Gang-gang. Native ducklings seen doing 'training laps' at Dickson Pool.

Gang-gang. Native ducklings seen doing 'training laps' at Dickson Pool.

We love to report the ways in which bush and metropolis trespass across each others' boundaries in this Bush Capital and now Graham Smith sends us this picture (wittily entitled "Lap Legends") he took at Dickson Pool early on Friday morning.

The ducks are native Maned Ducks (aka as Wood Ducks).

Ducks at Dickson Pool

Ducks at Dickson PoolCredit:Graham Smith

"Such a Canberra scene," he rejoices.

"It was a very funny incident. I'm probably not meant to take photos in the pool area but this was too funny not to. I helped get the ducklings out and was attacked by the mother duck."

NFSA's art deco platypus.

NFSA's art deco platypus.

And from that item with a whiff of chlorine about it this fragrant column segues effortlessly to an item with a complex nose. It offers hints of pink peppercorn, of Turkish rose petals, of raspberries and perhaps even of rhubarb.

Loyal readers will know that this column is sharing with the admirable truth-fixated blog Honest History our horror at news of Swedish fragrancemonger Byredo. It has created, to cash in on Great War Centenary commemorations, a fragrance called Rose of No Man's Land.

Byredo is echoing the Great War ditty that praised the saintly Red Cross nurses at the front as The Roses of No-Man's Land.

Byredo says its new scent honours these nurses but sceptics alert to commercial exploitations of the war's commemoration are scathing.

Byredo's enticing Rose of No Man's Land

Byredo's enticing Rose of No Man's Land

Historian Carolyn Holbrook, learning of this perfume with its no man's land theme, has gasped to Honest History that "I wonder what it smells of – rotting human bodies (the most potent scent in no man's land), open latrines, cordite?"

But Byredo testifies that, no, Rose of No Man's Land boasts "Turkish rose petals and a radiant chord of raspberry".

Seething Honest History (choosing to call the perfume Trench Pong) has challenged Byredo to withdraw the product but, like us, is finding Byredo shy and secretive and hard to wring a response from. We have invited Byredo's media elves to comment on the controversy but so far in vain.

Now we (and Honest History too) have invited Byredo to give itself a pat on the back by confirming a throwaway remark in the fragrance blog Now Smell This! There "Jessica" (who sounds as if she has a sophisticated nose) gives Rose of No Man's Land a cerebral review. Then she notes in passing "A portion of Rose of No Man's Land's global profits will be donated to the Swedish division of Doctors Without Borders/Medecins Sans Frontieres, as an appreciation for today's medical caregivers in war-torn regions."

Sceptical Honest History seems to suspect that Byredo may only have come up with this placatory idea after it realised how on-the-nose its new product is.

Probingly, investigatively, Walkley-seekingly, we are begging Byredo for comment, but suspect we will have to go to Sweden at Fairfax Media's expense to knock on the secretive corporation's door.

Meanwhile "Jessica" is sure that, as well as all the nuances of Rose of No Man's Land that Byredo boasts of, she can detect as well hints of rhubarb and of green grass. We cannot wait, should someone buy us the fragrance for Christmas (it costs more than $A200 a little bottle), to see if "Jessica" is right.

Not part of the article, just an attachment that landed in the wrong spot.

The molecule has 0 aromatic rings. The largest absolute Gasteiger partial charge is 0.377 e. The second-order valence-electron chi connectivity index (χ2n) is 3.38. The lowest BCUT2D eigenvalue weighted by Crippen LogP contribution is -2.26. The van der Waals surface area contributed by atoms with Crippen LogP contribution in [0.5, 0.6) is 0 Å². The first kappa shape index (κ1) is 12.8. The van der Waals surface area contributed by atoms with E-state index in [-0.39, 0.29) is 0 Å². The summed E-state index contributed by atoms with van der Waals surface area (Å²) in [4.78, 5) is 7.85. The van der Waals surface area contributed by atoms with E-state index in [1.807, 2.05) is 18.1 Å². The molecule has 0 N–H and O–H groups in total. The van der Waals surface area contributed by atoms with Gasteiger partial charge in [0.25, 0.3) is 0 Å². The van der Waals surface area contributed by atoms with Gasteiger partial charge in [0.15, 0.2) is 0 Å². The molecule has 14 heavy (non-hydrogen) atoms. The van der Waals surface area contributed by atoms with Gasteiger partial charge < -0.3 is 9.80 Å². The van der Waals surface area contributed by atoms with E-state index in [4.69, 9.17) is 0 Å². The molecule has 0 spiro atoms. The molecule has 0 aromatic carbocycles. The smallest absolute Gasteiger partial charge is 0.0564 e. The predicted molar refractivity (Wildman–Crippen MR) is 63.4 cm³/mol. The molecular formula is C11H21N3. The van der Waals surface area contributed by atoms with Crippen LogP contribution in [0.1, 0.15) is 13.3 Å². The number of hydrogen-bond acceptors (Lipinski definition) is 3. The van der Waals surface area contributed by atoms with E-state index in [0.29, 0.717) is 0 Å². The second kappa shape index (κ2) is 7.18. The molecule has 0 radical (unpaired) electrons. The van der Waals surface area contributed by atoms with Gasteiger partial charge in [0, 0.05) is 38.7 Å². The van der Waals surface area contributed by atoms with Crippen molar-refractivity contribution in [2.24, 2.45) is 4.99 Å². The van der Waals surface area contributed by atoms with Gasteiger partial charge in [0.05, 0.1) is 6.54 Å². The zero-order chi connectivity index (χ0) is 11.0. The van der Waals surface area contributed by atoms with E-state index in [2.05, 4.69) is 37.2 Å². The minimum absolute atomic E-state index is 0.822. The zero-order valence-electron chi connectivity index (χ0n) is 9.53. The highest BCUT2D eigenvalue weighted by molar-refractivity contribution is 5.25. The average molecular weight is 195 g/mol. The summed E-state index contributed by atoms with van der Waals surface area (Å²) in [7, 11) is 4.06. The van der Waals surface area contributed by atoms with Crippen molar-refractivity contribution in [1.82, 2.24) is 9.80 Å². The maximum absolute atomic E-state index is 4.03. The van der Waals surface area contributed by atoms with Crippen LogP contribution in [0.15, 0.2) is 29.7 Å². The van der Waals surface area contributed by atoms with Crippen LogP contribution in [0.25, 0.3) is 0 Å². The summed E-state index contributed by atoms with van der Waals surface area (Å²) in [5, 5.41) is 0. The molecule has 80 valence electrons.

When we are given it for Christmas we will wear it to the Palace Electric cinema at New Acton where we were on Sunday night, for the time being only smelling of mere (but uncontroversial) Instinct by David Beckham.

We mention Sunday's excursion so as to lead into a subject opened in last Friday's column. We invited readers to nominate fine "useless" Canberra buildings, using Edmund Capon's stimulating notion of "uselessness" in design and architecture.

In this Wednesday's annual Griffin Lecture at the National Press Club he is going to list his choice of 10 of the world's greatest buildings. Each of them, he will tease, is in its way "useless". By that he means that it boasts some flair and weird wonderfulness in its looks over and beyond the dictates of mere function. Each of his choices (they include the Sydney Opera House, Bilbao's Guggenheim Museum, and the Taj Mahal) is surprising to behold.

Does Canberra have, yet, any brilliantly useless buildings? Overwhelmingly our big edifices (think of the High Court, the ANU's School of Music, Woden's towering slab of the Sky Plaza) are depressingly plain and useful-looking.

We can only think of a few praiseworthily useless Canberra buildings and coincidentally we had a meaningful interface with one of them on Sunday night. We had just left the bright lights of New Acton and were walking towards the National Film and Sound Archive in what would have been total darkness but for the fact that a terrific electrical storm was daubing the sky with lightning. Lit from behind by this the already spookily strange archive (once upon a time the Institute of Anatomy) looked like an Art Deco/Stripped Classical version of windswept, forbidding Wuthering Heights.

The building is captivatingly useless in that there was no need for it to have the looks and decorations it has just to house a collection of anatomical objects. It could have been as plain as a barn. As it is though, it has some character-giving embellishments without, and, especially, within, including walls decorated with the face masks/busts of great scientists and one ceiling pointlessly, joyously dominated by a useless stained glass platypus.

Ian Warden is a columnist for The Canberra Times

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